I bowls also have black ticks at the rim, generally interpreted
as a Wari-influenced trait in the region. Collagua II bowls include
more open forms with rounded bases, as well as vessels with more
vertical sides (Figs. 11,
12). Designs on
Collagua II bowls, also executed in black on red, include zoomorphic
motifs, mainly representations of birds, and curvilinear designs
such as concentric arcs draping from the rim (Figs. 11, 15).
Small button-like protuberances below the rim are also common
on the exterior of Collagua II bowls (Fig. 16). Collagua III bowls, which appear to
be transitional between the LIP and Late Horizon, are open, generally
with flatter bottoms, and are decorated with curvilinear designs
such as paired wavy lines just below the rim, accompanied by
designs at the base of the interior of the plate, a pattern which
continues through the Late Horizon (Fig. 11, 17,
- The diagnostic material from the Late
Horizon Period is dominated by shallow open plates and long-necked
amphora (aríbalos), with lesser quantities of cups,
beakers (k'eros), and one-handled pitchers typical of
Late Horizon assemblages throughout the south-central Andes (Brooks
1998, Bürgi 1993, de la Vera Cruz Chávez 1988, de
la Vera Cruz Chávez 1989, Julien 1983, Lumbreras 1974a,
Lumbreras 1974b, Malpass and de la Vera Cruz Chávez 1988,
Malpass and de la Vera Cruz Chávez 1990, Pärssinen
and Siirriäinen 1997, Stanish 1991, Tschopik 1946, Van Buren
1993, Wernke 2001). The plates can be divided into two general
categories: black on red bichromes, and polychromes. The few
published reports, along with theses and the extensive gray literature
from the region report similar plates from the Chuquibamba and
Majes/Camaná valleys to the southwest (de la Vera Cruz
Chávez 1989, Márquez and Montoro 1990); as well
as the Siguas (Yépez Alvarez, pers. comm. 1999), Yura
(Linares Delgado 1989), and Chili/Vitor/Quilca drainages to the
south (Yépez Alvarez 1991, Cardona Rosas, pers. comm.
1999). Throughout the region, the bichromes are much more common.
The more elaborately decorated polychrome plates have been preliminarily
identified as altiplano imports by previous investigators (Linares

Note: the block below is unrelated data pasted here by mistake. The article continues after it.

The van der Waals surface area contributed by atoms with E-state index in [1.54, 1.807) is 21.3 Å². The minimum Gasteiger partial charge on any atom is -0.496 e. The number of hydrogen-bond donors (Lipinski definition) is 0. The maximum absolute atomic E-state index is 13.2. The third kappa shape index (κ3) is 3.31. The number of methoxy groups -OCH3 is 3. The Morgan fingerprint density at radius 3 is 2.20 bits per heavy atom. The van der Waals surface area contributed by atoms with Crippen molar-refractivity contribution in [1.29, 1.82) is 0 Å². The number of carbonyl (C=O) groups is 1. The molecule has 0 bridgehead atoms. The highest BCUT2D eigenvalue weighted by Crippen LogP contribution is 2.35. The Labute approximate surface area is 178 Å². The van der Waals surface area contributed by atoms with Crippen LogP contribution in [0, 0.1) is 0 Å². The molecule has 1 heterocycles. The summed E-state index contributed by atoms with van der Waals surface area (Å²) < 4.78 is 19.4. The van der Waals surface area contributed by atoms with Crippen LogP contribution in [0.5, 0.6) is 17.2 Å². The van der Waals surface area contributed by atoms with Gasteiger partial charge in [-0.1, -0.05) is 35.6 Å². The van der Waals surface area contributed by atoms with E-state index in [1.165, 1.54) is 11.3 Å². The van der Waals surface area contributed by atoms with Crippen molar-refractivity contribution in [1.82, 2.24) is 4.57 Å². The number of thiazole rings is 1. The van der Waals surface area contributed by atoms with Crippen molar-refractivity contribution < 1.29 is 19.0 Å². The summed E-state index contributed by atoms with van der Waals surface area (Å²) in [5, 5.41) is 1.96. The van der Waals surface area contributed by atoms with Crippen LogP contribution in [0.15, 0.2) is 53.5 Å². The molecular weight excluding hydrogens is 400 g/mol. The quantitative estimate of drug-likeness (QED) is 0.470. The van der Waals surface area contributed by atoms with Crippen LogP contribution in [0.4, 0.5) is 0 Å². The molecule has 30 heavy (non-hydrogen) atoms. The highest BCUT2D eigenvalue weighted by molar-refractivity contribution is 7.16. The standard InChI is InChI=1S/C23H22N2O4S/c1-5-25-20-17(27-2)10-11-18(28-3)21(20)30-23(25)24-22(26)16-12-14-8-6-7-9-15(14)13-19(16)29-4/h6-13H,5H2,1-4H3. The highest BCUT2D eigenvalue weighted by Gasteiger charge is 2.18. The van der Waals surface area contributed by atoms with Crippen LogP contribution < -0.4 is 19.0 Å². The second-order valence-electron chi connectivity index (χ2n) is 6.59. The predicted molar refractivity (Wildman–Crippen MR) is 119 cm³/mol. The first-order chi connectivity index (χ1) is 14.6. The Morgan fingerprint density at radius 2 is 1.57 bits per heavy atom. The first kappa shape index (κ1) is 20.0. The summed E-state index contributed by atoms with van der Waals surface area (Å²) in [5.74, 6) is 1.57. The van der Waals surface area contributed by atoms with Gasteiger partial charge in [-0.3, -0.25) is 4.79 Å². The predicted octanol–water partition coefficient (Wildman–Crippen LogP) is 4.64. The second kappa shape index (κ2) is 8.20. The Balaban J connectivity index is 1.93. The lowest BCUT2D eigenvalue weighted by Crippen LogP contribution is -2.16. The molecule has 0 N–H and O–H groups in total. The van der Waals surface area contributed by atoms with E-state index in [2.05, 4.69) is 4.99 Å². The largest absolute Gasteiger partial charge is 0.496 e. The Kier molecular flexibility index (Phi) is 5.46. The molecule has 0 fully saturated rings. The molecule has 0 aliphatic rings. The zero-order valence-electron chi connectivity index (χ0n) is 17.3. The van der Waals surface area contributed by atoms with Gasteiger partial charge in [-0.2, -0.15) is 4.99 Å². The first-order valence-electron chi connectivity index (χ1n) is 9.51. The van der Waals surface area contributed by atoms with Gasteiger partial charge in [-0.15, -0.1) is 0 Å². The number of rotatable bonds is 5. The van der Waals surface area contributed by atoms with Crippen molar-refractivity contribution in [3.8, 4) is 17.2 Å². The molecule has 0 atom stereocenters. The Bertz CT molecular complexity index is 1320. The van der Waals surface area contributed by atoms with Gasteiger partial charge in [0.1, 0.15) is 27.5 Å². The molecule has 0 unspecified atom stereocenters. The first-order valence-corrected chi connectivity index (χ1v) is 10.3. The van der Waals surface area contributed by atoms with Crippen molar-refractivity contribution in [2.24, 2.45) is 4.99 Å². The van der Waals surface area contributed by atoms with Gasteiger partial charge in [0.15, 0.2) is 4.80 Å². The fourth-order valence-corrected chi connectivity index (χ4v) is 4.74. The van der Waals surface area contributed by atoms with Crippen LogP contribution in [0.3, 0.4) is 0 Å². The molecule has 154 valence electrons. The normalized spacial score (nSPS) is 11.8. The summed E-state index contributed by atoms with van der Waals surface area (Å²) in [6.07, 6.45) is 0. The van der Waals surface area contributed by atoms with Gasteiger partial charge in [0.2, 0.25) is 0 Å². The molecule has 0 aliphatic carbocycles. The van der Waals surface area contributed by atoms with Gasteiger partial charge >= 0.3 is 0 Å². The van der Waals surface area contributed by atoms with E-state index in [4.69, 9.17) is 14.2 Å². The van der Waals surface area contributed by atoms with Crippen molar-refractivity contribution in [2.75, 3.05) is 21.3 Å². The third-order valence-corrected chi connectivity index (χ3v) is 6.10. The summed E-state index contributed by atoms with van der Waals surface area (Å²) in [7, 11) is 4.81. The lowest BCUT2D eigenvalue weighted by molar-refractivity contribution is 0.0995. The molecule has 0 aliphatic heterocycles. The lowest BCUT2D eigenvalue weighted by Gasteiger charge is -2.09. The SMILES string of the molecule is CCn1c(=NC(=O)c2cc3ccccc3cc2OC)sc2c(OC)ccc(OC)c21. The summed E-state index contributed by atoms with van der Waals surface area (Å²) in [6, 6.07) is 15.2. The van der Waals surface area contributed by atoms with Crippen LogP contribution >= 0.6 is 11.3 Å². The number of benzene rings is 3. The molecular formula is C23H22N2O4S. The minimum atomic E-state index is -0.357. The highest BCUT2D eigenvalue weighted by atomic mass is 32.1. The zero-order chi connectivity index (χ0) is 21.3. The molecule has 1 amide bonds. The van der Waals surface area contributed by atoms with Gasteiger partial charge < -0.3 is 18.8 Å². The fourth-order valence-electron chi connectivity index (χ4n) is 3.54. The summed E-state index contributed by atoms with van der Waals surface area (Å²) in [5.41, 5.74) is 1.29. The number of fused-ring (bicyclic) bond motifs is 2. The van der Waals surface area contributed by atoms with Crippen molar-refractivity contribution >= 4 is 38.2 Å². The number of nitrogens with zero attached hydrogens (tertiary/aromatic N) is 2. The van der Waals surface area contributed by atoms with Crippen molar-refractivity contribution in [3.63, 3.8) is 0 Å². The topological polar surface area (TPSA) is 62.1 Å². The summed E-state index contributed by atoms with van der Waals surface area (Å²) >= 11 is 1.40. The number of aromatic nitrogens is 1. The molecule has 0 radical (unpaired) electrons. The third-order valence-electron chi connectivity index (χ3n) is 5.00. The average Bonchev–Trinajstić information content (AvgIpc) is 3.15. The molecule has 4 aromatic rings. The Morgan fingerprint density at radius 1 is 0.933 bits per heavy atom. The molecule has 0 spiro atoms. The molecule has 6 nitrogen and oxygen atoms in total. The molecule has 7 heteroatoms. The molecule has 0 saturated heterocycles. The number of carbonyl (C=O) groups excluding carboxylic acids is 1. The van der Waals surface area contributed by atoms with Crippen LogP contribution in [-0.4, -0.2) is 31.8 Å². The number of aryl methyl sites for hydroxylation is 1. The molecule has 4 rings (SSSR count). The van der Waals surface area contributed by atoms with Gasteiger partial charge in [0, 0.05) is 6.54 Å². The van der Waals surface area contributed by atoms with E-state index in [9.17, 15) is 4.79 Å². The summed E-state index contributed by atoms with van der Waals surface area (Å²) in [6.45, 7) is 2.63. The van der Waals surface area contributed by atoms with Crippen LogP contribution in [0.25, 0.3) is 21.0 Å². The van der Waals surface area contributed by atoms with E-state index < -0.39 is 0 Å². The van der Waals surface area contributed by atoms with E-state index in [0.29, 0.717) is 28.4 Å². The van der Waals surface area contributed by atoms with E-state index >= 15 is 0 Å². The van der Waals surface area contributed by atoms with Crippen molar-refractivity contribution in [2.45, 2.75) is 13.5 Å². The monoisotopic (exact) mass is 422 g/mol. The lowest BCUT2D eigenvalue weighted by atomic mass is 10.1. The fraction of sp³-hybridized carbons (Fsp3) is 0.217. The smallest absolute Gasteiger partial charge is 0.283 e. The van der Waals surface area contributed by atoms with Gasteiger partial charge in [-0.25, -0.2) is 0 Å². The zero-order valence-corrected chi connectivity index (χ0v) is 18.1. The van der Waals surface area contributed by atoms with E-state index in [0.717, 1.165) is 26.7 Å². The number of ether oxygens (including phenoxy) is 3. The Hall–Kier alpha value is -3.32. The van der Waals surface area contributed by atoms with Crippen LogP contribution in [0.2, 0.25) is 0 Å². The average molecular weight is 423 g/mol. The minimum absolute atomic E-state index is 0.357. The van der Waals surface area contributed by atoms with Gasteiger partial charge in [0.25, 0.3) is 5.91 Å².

Delgado 1989, Malpass as cited in Stanish 1991:15). This identification
was made in part because they are less common than the bichromes,
but also because they share broad similarities in the colors
and decorative motifs employed in the Sillustani Polychrome style
of the northwestern Titicaca basin, as well as the Pacajes style
of southern Titicaca and the highland drainages of extreme southwestern
Peru and northern Chile (Julien 1983, Tschopik 1946). However,
I argue that these bichromes and polychromes together represent
a provincial Inka style that I call Collagua Inka, produced in
the Colca valley and other locales throughout the Department
- Amongst the Collagua Inka bichrome plates,
the most common design elements are thin concentric lines inside
the rim, some with geometric designs or representational motifs
on the plate interior (Figs. 11,
19). These plates
also show stylistic continuities from external design fields
on Collagua style bowls, such as bird motifs, also common to
other southern provincial Inka styles (Fig. 20). Other bichrome plates display geometric
designs common to the Cuzco Polychrome style, such as dentate
patterns and chained diamonds (Fig. 21), as well as representational motifs such
as the footplow (or chakitaclla) (Fig. 22), fish, cultigens such as ají,
and camelids, all of which also appear in polychrome (Fig. 23) (D'Altroy
and Bishop 1990, D'Altroy, et al. 1994, Fernandez Baca 1971,
Pärssinen and Siirriäinen 1997, Rowe 1944).
I have recovered direct evidence for local ceramic production
in the form of potter's wheels, called muyuchiku, or falso tornos
(Hagstrum 1989) (Fig. 24-25).
Five of the six fragments of potter's wheels from the survey
were recovered from a single domestic terrace within an elite
sector of Uyu Uyu, one of the LIP to early colonial period sites
selected for more intensive study during my project (Figs. 26-27). This
area of the site is composed of a U-shaped patio group around
a large central structure with a worked stone façade typical
of high status Collagua architecture. The close association between
this patio group and the large (29 x 9 m) Inka kallanka dominating
the central plaza directly to the east also suggests a high-status
residential area (Fig. 26-27).
This contextual information suggests that during LIP and/or Late
Horizon times, ceramics were produced at large settlements such
as Uyu Uyu, perhaps associated with elite households.
- Documentary data relating to local
ceramic production. While these
archaeological data at the scales of artifact, site, and settlement
pattern point toward a generally "indirect" but coordinated
Inka administrative strategy, my analysis of detailed Spanish
censuses (or visitas) of the Colca Valley provides independent
evidence for the organization of local ceramic production, in
turn rendering a view of one aspect of the community-level mechanics